When it comes to coronavirus, we shouldn’t let our feelings trump the facts | Ann Bostrom and Nicole Errett

Before you start stockpiling face masks, be aware that perverse perceptions of risk may help Covid-19 to spread

Our friend and fellow disaster researcher was recently asked to self-quarantine for two weeks after returning from south-east Asia. Although he hadn’t travelled to China, he had taken a plane home with others who were returning from Beijing. A few days before his voluntary quarantine was set to expire, he visited his office to fetch a library book and ran into a colleague. Why did he take the risk? And was his colleague, who knew about the situation, concerned about contagion?

People are often optimistic about risks. In the field of risk perception, we call this an “optimism bias”; people may think they can control their own exposure to diseases, that they don’t need a vaccine because they aren’t susceptible to flu, or that they won’t transmit their cold to others. Our friend was confident he couldn’t be a vector for coronavirus, or Covid-19; likewise, one of our family members recently flew across the country with a severe respiratory ailment, insisting that her mask and careful handwashing would protect those around her on the plane.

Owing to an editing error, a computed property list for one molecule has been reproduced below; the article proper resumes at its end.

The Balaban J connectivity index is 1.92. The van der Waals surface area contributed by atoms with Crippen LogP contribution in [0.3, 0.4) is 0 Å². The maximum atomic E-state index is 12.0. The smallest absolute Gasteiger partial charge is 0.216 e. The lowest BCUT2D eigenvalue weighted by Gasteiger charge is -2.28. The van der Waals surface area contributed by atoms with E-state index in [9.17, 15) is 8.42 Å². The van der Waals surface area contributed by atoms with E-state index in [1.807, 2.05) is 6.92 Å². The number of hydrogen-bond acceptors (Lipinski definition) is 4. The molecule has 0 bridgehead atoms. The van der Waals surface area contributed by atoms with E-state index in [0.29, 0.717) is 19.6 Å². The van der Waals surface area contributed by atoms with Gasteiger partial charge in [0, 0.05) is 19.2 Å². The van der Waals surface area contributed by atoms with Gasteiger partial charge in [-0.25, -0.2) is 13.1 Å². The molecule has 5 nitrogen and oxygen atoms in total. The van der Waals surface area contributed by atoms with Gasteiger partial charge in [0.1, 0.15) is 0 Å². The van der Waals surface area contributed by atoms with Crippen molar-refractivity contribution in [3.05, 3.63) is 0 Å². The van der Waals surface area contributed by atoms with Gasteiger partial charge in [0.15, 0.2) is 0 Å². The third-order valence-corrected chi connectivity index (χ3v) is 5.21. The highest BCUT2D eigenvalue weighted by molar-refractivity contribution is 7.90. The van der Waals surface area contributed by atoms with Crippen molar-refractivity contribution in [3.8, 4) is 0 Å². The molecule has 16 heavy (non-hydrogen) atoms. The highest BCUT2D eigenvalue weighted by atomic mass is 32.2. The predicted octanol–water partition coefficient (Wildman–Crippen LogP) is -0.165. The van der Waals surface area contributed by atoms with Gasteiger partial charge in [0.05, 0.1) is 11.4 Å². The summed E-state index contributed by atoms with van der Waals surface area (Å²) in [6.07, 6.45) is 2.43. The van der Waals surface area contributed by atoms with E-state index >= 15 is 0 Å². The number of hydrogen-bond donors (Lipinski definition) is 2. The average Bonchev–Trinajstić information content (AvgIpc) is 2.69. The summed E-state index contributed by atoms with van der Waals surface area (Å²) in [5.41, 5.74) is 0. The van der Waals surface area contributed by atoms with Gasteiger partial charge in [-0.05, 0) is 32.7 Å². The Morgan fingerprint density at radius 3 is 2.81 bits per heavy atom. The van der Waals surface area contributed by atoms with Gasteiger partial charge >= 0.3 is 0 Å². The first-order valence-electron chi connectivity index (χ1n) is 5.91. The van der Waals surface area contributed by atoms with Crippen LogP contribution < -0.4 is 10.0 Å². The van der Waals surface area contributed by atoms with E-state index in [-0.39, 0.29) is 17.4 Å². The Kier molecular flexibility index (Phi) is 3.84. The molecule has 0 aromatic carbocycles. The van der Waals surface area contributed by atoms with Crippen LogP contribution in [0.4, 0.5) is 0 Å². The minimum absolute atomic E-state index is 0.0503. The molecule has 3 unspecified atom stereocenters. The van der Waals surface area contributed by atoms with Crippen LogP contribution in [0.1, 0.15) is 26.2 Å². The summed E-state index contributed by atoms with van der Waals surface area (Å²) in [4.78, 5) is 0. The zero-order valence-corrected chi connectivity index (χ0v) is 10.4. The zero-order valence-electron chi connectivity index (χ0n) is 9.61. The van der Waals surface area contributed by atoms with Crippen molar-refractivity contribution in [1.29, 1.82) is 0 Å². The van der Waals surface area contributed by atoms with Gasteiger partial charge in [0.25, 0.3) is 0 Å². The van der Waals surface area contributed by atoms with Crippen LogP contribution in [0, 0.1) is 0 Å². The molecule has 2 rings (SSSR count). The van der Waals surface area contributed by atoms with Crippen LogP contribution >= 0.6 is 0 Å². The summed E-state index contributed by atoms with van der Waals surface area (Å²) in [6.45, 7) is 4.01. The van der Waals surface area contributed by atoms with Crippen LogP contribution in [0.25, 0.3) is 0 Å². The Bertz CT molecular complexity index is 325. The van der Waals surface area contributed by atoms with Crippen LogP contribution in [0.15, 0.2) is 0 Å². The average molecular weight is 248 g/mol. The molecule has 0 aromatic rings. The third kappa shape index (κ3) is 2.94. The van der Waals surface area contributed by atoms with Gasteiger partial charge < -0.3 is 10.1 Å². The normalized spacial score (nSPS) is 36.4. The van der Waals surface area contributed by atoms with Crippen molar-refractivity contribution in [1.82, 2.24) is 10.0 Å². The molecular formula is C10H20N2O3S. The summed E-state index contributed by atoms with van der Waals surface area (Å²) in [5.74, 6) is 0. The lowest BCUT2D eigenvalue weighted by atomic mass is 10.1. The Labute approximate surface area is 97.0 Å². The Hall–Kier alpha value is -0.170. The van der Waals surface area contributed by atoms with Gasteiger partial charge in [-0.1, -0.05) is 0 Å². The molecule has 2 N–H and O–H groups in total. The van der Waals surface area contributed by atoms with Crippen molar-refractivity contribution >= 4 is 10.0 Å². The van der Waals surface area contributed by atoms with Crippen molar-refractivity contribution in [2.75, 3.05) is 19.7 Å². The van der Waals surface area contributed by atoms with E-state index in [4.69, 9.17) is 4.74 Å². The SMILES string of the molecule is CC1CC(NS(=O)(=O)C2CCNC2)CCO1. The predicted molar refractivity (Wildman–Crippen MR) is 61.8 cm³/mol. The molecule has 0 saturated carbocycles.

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Source : When it comes to coronavirus, we shouldn’t let our feelings trump the facts | Ann Bostrom and Nicole Errett